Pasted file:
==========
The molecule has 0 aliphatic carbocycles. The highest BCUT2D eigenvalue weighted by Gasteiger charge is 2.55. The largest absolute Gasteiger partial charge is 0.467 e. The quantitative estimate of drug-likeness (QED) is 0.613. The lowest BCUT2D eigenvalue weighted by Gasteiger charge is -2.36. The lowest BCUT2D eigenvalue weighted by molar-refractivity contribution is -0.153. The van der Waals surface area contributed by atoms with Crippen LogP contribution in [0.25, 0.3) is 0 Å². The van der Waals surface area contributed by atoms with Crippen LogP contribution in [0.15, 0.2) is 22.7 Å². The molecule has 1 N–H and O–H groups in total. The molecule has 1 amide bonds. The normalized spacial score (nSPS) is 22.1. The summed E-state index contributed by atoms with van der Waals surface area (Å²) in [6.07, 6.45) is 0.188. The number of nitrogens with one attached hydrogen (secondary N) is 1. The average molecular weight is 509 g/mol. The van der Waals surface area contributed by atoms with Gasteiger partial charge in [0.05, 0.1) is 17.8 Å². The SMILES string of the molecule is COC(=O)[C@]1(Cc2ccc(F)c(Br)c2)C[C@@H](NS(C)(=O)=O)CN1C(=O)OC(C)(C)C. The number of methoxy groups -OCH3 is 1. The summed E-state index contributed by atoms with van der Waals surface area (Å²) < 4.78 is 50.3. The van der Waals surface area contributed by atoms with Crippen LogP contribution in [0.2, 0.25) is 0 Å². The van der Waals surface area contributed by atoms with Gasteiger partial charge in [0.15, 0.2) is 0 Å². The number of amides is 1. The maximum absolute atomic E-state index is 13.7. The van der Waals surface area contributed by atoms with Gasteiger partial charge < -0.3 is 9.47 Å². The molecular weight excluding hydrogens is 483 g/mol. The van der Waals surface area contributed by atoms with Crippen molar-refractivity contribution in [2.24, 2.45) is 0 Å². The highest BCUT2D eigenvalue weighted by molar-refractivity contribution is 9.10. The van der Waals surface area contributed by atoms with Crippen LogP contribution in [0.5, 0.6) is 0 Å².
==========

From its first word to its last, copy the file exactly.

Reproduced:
The molecule has 0 aliphatic carbocycles. The highest BCUT2D eigenvalue weighted by Gasteiger charge is 2.55. The largest absolute Gasteiger partial charge is 0.467 e. The quantitative estimate of drug-likeness (QED) is 0.613. The lowest BCUT2D eigenvalue weighted by Gasteiger charge is -2.36. The lowest BCUT2D eigenvalue weighted by molar-refractivity contribution is -0.153. The van der Waals surface area contributed by atoms with Crippen LogP contribution in [0.25, 0.3) is 0 Å². The van der Waals surface area contributed by atoms with Crippen LogP contribution in [0.15, 0.2) is 22.7 Å². The molecule has 1 N–H and O–H groups in total. The molecule has 1 amide bonds. The normalized spacial score (nSPS) is 22.1. The summed E-state index contributed by atoms with van der Waals surface area (Å²) in [6.07, 6.45) is 0.188. The number of nitrogens with one attached hydrogen (secondary N) is 1. The average molecular weight is 509 g/mol. The van der Waals surface area contributed by atoms with Gasteiger partial charge in [0.05, 0.1) is 17.8 Å². The SMILES string of the molecule is COC(=O)[C@]1(Cc2ccc(F)c(Br)c2)C[C@@H](NS(C)(=O)=O)CN1C(=O)OC(C)(C)C. The number of methoxy groups -OCH3 is 1. The summed E-state index contributed by atoms with van der Waals surface area (Å²) < 4.78 is 50.3. The van der Waals surface area contributed by atoms with Crippen LogP contribution in [0.2, 0.25) is 0 Å². The van der Waals surface area contributed by atoms with Gasteiger partial charge in [0.15, 0.2) is 0 Å². The number of amides is 1. The maximum absolute atomic E-state index is 13.7. The van der Waals surface area contributed by atoms with Gasteiger partial charge < -0.3 is 9.47 Å². The molecular weight excluding hydrogens is 483 g/mol. The van der Waals surface area contributed by atoms with Crippen molar-refractivity contribution in [2.24, 2.45) is 0 Å². The highest BCUT2D eigenvalue weighted by molar-refractivity contribution is 9.10. The van der Waals surface area contributed by atoms with Crippen LogP contribution in [0.5, 0.6) is 0 Å².